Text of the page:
The goal is to pick an activity that will complement what you are doing so it is easy to implement, but also one that includes research-proven practices. A good activity will start with a question that the students cannot already answer, but they will be able to upon completion. It will also engage students with the key concepts you want to target.

Once you try some new activities, you may find that you are eager to pursue one of many summer professional development opportunities, like the Modeling curriculum workshops,8 to gain some tools to make even more changes. Chem 13 News and the other resources already mentioned all advertise professional development opportunities.

Collaborate with others

Collaborations can be a source of new ideas as well as alleviate the sense of isolation that many teachers experience. If you have a group of chemistry teachers in your area, or even at your school or board, suggest picking a topic and as a group conducting a review of the science education literature to either identify an activity to try or develop an activity of your own based on what you have read.

Attending a conference or a focused professional development program can also help teachers develop a network of teachers and/or university faculty to collaborate with. Some teachers will benefit from an online community like ChemEd X. Teachers can read teacher blogs or check out activities. Registration is free and provides readers the ability to ask questions, comment on posts and possibly contribute their own content.9

NSTA also has online forums for teachers, and if you are on Twitter you can check out #chemchat. Try to find groups not just focused on neat ideas, but on improving teaching and learning.

Develop ideas and collect data

After you read some of the science education literature, you may find an activity that you want to implement as is or design one of your own to address student misconceptions for a particular concept. If designing your own activity, including the following suggested components could help lead you to the next step of dissemination:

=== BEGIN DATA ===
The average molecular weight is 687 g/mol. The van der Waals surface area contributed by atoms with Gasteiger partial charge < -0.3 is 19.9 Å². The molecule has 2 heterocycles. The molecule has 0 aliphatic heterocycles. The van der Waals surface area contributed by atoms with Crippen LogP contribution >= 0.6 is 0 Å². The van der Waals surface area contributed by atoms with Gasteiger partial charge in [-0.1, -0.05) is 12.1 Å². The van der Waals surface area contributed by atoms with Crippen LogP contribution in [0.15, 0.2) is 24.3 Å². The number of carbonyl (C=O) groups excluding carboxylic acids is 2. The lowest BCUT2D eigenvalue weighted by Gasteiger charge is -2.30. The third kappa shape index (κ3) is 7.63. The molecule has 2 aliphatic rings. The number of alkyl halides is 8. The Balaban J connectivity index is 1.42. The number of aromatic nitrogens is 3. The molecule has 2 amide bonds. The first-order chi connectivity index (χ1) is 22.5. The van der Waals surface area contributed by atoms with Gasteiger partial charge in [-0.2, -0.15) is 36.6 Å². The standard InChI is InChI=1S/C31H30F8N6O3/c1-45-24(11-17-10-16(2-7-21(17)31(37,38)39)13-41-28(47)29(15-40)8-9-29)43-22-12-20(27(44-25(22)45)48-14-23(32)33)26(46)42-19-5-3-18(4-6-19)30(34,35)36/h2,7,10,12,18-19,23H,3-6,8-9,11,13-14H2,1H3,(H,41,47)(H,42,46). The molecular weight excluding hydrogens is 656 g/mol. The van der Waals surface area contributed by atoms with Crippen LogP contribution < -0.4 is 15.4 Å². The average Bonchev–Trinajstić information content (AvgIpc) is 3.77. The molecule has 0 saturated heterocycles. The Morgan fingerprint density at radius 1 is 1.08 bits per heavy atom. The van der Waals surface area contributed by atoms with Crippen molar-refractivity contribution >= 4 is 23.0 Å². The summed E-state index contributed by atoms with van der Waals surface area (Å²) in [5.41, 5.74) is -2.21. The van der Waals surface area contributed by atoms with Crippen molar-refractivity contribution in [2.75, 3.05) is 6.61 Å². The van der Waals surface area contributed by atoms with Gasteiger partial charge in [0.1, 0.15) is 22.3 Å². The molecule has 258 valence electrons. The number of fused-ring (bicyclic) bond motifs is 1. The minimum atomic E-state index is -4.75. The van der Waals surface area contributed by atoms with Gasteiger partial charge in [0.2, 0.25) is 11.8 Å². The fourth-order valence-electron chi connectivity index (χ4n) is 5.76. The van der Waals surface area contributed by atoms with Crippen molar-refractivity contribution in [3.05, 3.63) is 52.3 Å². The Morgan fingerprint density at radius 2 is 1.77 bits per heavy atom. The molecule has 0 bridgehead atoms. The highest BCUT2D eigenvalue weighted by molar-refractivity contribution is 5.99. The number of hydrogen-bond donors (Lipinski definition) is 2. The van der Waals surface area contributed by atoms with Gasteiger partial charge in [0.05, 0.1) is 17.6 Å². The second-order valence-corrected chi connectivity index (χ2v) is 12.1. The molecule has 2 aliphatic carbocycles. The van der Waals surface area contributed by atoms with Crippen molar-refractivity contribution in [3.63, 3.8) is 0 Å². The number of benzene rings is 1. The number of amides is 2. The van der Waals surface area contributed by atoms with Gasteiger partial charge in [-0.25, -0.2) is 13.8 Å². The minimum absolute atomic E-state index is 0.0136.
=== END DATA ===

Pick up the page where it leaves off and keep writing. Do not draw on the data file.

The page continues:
• Learning targets
  • Known misconceptions (cite literature reviewed)
  • An outline of important background material for the teacher
  • Necessary equipment, materials and chemicals
  • Components that address the topic on the macroscopic, particulate and symbolic levels (where appropriate)
  • An experience at the beginning to review prior knowledge to help identify students’ initial ideas
  • Scaffold questions to build on that prior knowledge
  • Teacher check points so that you can determine if the students are ready to move on to the next section
  • Formative and summative assessment items to evaluate understanding of the learning targets

When implementing a new activity — either as is or one you created — collecting even small amounts of data can help teachers identify the strengths and weaknesses of their individual students and/or the lesson. But what data should you collect? Before you begin, you can have students write down what they know about a concept or have a class discussion and write things on the board. After the activity, one easy thing to do is have students review their initial ideas and describe how their ideas have changed. Another common way to evaluate an activity is to have students complete a pre- and post-test. Also, if you have the questions you used on a test the previous year along with students’ grades, you can compare outcomes.